When it comes to equity investing there are generally two camps. One is the completely pro camp who strongly believes in the wealth creation potential of equities. From this camp, you will hear stories about people who made a killing in the equity market and retired at the age of 30 or of someone who bought a villa in Dubai with his equity market earnings. The other is the absolutely anti-equity camp that won’t touch equities with even a barge pole. From this camp, you will hear about the dangers of equity investments and how a single mistake can take the shirt off your back. While both camps are correct in their own way, they are largely outliers.
The answer to this one is quite simple. Invest in equities because they have the highest return potential over the long-term when compared to most other asset classes. Basically, if you are invested for the long-term, then equities can potentially generate the highest return and accordingly grow your wealth.
The answer to this one is not quite as simple. Equity stocks basically represent fractional ownership of the holder in a particular company. The price of the stock is influenced by a host of company-specific and macro-environment related factors. In the short-term, due to intermittent changes in these factors and the response of traders, stock prices can tend to be highly volatile. It is this volatility that most investors are afraid of.
When it comes to investing in equity, there are four main things that investors need to pay attention to:
These are long-term wealth creators – in the short-term, they are subject to a great deal of external noise due to which they tend to be fairly volatile. However, in the long-term, volatility gets smoothened and the true fundamental value of the stock emerges.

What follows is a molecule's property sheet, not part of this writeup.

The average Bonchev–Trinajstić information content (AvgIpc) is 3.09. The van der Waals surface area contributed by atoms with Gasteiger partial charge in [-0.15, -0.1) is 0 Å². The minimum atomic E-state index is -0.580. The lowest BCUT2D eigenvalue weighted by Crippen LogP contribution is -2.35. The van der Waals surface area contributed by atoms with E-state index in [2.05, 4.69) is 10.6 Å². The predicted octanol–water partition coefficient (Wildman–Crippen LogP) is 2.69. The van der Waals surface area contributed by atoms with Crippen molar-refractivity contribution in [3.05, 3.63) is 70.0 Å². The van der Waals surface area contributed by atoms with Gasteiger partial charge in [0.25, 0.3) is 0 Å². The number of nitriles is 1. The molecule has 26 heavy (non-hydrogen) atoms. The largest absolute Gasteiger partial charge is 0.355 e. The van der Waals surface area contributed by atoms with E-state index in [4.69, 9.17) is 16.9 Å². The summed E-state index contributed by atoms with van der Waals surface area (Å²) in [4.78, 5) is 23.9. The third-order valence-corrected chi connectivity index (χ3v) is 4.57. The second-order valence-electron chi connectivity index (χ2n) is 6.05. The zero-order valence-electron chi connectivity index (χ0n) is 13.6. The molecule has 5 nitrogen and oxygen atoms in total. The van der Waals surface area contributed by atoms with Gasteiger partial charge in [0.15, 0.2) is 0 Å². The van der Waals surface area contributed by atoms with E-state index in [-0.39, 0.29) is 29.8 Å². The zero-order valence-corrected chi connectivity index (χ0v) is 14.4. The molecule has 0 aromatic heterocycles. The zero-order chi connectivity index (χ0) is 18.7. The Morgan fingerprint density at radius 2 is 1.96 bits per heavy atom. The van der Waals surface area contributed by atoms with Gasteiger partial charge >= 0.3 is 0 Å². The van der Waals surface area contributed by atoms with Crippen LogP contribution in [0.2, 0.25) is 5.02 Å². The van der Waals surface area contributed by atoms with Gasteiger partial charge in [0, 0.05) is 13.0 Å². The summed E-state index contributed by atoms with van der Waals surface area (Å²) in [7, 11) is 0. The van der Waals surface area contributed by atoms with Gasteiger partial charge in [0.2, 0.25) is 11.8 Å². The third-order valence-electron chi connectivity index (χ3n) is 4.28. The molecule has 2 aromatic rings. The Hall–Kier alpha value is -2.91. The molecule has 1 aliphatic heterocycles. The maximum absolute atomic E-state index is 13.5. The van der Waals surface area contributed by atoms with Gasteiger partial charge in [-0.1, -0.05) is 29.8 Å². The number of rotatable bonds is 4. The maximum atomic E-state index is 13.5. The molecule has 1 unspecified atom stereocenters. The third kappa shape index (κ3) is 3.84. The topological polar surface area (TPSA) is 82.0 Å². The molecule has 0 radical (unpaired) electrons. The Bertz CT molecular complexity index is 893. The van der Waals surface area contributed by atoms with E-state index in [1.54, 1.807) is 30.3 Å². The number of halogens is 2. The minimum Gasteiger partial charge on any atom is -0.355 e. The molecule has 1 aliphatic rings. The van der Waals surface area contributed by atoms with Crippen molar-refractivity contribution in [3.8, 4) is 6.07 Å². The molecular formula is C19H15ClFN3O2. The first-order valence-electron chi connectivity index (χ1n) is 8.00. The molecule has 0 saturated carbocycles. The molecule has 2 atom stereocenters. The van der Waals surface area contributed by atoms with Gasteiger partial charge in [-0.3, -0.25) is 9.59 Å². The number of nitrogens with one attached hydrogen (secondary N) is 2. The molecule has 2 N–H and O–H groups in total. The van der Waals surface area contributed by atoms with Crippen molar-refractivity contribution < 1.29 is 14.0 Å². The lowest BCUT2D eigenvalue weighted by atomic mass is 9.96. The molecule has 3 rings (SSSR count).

You must do your research – since equity investing essentially entails buying a piece of a company, it is imperative that you do some basic research to understand what the company does and identify factors that will contribute to its future profitability and growth.
Diversification can help you mitigate risk – within the equity asset class, there are some stocks that will be more volatile than others. One must understand the source of volatility and accordingly spread their equity investments such that the overall risk is mitigated.
Be disciplined and stick to your portfolio strategy – this is true for investing in general but becomes more important when you are investing in relatively riskier assets. Refrain from having a knee-jerk reaction to market developments and take investment decisions only after careful analysis.